APEM has released a study suggesting that four times fewer Northern gannets collide with offshore wind turbines than previously thought.
The research, carried out on behalf of Vattenfall and Scottish Power Renewables, surveyed an offshore wind farm off the coast of England.
APEM used its Vulcanair Observer twin-engine aircraft to conduct four aerial surveys, with the aircraft flying at over 300m to avoid the risk of disturbing the birds.
The company’s Shearwater II camera system was utilized for high-resolution photographs during the autumn migratory season, a period when large numbers of Northern gannets are on passage off the East coast and in the southern North Sea, APEM said.
According to APEM, 336 gannets were recorded in the images in total, with only eight recorded within the wind farm area and 328 outside of it. The gannets had minimum recorded approach distances of 443m and 359m away from the nearest turbine within and outside the footprint, respectively, thus demonstrating that gannets avoid the close vicinity of wind farms.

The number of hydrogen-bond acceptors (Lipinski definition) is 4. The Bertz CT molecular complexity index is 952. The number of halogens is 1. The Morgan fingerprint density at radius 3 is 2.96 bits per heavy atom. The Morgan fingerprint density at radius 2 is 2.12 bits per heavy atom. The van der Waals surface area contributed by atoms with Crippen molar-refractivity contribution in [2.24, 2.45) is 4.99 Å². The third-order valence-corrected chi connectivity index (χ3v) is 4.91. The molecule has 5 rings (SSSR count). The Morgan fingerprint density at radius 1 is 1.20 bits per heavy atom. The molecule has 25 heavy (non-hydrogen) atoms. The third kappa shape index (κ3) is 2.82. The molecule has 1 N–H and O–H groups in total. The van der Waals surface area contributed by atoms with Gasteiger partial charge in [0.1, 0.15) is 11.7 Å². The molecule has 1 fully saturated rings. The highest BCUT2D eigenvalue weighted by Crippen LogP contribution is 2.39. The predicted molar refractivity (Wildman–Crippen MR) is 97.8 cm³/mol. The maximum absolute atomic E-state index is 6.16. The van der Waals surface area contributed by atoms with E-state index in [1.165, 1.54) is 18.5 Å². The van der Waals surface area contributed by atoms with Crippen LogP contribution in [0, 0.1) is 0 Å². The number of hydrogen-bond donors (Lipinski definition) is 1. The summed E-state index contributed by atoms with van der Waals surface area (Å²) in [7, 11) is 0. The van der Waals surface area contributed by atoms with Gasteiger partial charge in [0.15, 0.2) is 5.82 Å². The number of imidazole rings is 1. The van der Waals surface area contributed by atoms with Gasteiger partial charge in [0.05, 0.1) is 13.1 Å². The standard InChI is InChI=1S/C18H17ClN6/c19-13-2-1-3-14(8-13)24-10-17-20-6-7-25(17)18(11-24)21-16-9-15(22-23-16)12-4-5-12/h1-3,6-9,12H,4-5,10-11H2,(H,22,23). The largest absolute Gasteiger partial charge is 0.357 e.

Although it was previously believed that the avoidance factor for Northern gannets was 98%, APEM’s ornithologists believe that a more realistic factor is 99.5%. The number of gannets estimated to be at risk of collision has therefore changed from two birds per 100, to 0.5 per 100. This suggests that four times fewer Northern gannets would collide with wind turbines during the autumn passage than previously estimated.
“The findings of the survey have huge implications – not just for the population of Northern gannets, but for the future of renewable energy. The conclusions of the study, showing that fewer birds will collide with wind farms, means that earlier assessments have been overly precautionary,” Dr. Mark Rehfisch, Associate Director and Head of Ornithology at APEM, said.
“The lessened risk will mean more favourable outcomes for renewable energy firms seeking consent for wind farms, providing more opportunities for the creation of clean, renewable energy, and once again demonstrating the importance of good quality science.”